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March 30, 2004
For immediate release

PEI Securities Office Issues Securities Warning to Investors

Office of the Attorney General

The PEI Securities Office is warning the public of individuals using boiler-room style sales tactics to take money from investors while claiming to offer "exempt" securities.

The Prospectus Exemption, part of Multilateral Instrument 45-103 under Securities law, lets some companies sell shares without filing a prospectus. The rule is beneficial to the economy, as it makes it less expensive for small businesses to raise money. The rule also protects investors; only Accredited Investors (those who can afford to risk and possibly lose their entire investment) qualify to invest.

You can qualify as an Accredited Investor if you have more than $1,000,000 in financial assets (not including your home). You can also qualify if your annual income was more than $200,000, or if you and your spouse had an annual income of at least $300,000 for the last two years and you expect to exceed that income in the current year.

When they call, individuals may claim, as an example, that Multilateral Instrument 45-103 means that you can invest in their promising small business before shares are available to the public. You may be told that the company will soon list on the stock exchange, with a share price much higher than the current price. You may be told that the company has a much higher price listed on the Internet.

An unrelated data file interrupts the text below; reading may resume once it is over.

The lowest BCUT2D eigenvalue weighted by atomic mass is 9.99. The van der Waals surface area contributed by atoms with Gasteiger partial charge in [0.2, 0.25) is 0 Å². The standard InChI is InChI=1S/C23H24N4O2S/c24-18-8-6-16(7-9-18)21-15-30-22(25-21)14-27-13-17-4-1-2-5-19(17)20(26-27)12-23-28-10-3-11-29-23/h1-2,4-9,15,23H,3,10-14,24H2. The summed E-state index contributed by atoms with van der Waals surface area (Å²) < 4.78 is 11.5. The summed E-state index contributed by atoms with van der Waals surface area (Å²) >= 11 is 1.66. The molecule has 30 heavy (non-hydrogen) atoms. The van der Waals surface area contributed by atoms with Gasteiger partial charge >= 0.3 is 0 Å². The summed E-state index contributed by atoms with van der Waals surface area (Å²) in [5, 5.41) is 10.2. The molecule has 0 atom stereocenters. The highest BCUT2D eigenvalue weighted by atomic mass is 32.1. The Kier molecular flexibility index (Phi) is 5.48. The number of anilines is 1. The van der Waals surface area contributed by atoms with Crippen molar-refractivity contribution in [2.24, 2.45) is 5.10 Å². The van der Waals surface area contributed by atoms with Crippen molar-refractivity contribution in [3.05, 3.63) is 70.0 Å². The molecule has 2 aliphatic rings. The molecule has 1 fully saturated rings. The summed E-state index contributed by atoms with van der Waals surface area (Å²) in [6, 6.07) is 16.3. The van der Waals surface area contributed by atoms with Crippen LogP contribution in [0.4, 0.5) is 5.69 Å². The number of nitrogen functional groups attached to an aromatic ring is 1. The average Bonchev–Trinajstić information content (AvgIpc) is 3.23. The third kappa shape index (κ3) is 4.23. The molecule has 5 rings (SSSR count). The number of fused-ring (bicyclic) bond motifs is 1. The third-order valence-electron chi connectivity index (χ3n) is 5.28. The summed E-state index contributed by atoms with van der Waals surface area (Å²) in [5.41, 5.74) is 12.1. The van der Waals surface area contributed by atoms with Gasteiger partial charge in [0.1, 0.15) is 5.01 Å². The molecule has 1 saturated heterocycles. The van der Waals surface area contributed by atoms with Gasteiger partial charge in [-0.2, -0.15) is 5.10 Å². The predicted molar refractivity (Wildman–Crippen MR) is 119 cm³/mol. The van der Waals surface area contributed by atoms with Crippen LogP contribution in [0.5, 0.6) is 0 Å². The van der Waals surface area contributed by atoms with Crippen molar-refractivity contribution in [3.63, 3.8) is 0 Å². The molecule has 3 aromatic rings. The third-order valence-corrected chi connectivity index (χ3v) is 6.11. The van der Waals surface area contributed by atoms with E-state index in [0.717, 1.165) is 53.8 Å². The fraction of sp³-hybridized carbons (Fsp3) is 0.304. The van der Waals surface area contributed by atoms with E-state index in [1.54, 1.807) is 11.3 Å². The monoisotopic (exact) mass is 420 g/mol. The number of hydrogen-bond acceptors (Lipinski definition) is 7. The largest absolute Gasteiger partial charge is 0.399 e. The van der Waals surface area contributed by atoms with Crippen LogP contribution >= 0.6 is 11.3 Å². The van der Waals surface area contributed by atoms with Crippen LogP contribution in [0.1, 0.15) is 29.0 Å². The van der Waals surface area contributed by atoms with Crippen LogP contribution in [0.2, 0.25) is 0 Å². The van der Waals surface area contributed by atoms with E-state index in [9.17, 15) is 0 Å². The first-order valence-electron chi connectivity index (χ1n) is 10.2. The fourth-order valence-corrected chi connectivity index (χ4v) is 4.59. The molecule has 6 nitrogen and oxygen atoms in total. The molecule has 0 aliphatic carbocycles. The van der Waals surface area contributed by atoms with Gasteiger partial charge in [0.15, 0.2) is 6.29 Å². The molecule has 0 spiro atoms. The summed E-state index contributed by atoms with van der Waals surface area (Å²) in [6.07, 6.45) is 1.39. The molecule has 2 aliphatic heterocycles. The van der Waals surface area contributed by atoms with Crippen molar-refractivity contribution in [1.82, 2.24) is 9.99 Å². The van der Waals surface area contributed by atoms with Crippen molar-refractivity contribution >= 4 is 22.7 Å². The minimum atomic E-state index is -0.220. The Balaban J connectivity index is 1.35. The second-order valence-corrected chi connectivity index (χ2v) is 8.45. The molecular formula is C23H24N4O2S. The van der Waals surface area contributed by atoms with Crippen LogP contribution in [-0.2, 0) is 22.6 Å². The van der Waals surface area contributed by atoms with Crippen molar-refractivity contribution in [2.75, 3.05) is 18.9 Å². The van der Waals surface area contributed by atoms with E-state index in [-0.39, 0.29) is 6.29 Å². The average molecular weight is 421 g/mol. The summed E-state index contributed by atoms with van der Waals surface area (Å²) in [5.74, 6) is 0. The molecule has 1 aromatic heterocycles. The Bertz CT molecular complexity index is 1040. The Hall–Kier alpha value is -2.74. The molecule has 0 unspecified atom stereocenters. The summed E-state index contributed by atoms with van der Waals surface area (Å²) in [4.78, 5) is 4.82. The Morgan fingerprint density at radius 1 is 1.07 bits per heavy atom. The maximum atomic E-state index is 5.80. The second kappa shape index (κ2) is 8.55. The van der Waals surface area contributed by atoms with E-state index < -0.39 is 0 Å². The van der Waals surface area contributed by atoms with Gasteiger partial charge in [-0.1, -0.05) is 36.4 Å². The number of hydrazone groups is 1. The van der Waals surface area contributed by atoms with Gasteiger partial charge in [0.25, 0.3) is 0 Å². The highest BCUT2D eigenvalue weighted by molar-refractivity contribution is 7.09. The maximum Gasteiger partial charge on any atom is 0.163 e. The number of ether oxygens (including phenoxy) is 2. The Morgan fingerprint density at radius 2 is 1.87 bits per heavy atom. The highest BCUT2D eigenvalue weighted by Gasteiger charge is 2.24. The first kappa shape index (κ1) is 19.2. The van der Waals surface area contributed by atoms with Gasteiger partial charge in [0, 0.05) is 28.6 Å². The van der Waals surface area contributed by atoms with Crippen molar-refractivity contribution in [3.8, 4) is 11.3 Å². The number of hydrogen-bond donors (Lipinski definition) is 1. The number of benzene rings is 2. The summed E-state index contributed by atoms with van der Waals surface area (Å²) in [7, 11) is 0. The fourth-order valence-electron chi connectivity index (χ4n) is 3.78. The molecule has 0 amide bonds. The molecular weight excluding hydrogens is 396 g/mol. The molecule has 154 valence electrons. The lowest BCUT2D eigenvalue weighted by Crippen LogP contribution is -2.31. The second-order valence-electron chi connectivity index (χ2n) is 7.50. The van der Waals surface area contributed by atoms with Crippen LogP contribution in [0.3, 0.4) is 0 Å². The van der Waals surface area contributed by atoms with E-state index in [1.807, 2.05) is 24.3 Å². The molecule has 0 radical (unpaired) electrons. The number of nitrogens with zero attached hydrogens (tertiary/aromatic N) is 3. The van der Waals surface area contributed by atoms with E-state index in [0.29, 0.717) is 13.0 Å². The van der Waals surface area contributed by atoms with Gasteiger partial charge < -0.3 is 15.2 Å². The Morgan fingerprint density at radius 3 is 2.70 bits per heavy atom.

To make it seem like they are complying with securities laws, the individuals may encourage you to sign a form stating that you qualify as an Accredited Investor, even if you don't qualify. They use high-pressure sales tactics and glossy brochures to sell you shares based on claims of a revolutionary product but there is usually no real product involved. In reality, these individuals have only one business in mind pocketing your money.

You can avoid being a target if you watch out for:

- Promises that a company is about to "go public" or list on a public stock exchange. Obtaining a listing is a complex, lengthy process and never a sure thing. Promoters know that stories of "hot" initial public offerings are tempting and may hook reluctant investors.

- Unsolicited phone calls. Don't be afraid to tell a salesperson not to call again, or simply hang up.

- High pressure sales tactics and repeat callers. Take the time to research any investment opportunity and get a second opinion. Don't rely on Internet information you don't understand.

In addition:

- Never sign documents you have not read, or do not accurately reflect your financial situation. If someone asks you to fill out a form with false information, they are not someone you should rely on for investment advice.

- Check the registration of the person or company offering the investment before you invest. Call the PEI Securities Office at (902) 368-4552.

Media Contact: Jennifer MacLeod
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